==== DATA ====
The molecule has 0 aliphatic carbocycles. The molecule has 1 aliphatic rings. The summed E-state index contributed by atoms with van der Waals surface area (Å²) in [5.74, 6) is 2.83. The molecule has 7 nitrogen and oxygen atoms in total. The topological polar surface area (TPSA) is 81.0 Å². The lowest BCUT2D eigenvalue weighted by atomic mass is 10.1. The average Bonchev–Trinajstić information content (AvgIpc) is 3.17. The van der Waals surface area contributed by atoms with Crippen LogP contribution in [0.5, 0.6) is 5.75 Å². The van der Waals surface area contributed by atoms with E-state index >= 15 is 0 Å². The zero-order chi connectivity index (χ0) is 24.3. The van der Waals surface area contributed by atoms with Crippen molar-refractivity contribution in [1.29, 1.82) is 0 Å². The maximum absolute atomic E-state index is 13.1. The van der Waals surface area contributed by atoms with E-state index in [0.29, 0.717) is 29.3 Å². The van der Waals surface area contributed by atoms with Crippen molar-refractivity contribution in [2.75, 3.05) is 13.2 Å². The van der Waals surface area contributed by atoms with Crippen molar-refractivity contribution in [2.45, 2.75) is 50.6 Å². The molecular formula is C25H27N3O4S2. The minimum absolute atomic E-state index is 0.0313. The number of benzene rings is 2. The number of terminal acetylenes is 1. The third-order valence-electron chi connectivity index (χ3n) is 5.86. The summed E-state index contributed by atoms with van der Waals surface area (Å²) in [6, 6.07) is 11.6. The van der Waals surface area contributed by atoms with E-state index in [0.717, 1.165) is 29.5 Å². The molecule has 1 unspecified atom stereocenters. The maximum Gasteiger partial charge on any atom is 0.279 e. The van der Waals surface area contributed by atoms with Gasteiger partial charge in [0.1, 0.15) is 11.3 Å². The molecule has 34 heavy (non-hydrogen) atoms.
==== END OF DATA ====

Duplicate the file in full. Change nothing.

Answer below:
The molecule has 0 aliphatic carbocycles. The molecule has 1 aliphatic rings. The summed E-state index contributed by atoms with van der Waals surface area (Å²) in [5.74, 6) is 2.83. The molecule has 7 nitrogen and oxygen atoms in total. The topological polar surface area (TPSA) is 81.0 Å². The lowest BCUT2D eigenvalue weighted by atomic mass is 10.1. The average Bonchev–Trinajstić information content (AvgIpc) is 3.17. The van der Waals surface area contributed by atoms with Crippen LogP contribution in [0.5, 0.6) is 5.75 Å². The van der Waals surface area contributed by atoms with E-state index >= 15 is 0 Å². The zero-order chi connectivity index (χ0) is 24.3. The van der Waals surface area contributed by atoms with Crippen molar-refractivity contribution in [1.29, 1.82) is 0 Å². The maximum absolute atomic E-state index is 13.1. The van der Waals surface area contributed by atoms with E-state index in [0.29, 0.717) is 29.3 Å². The van der Waals surface area contributed by atoms with Crippen molar-refractivity contribution in [2.75, 3.05) is 13.2 Å². The van der Waals surface area contributed by atoms with Crippen molar-refractivity contribution in [2.45, 2.75) is 50.6 Å². The molecular formula is C25H27N3O4S2. The minimum absolute atomic E-state index is 0.0313. The number of benzene rings is 2. The number of terminal acetylenes is 1. The third-order valence-electron chi connectivity index (χ3n) is 5.86. The summed E-state index contributed by atoms with van der Waals surface area (Å²) in [6, 6.07) is 11.6. The van der Waals surface area contributed by atoms with E-state index in [0.717, 1.165) is 29.5 Å². The molecule has 1 unspecified atom stereocenters. The maximum Gasteiger partial charge on any atom is 0.279 e. The van der Waals surface area contributed by atoms with Gasteiger partial charge in [0.1, 0.15) is 11.3 Å². The molecule has 34 heavy (non-hydrogen) atoms.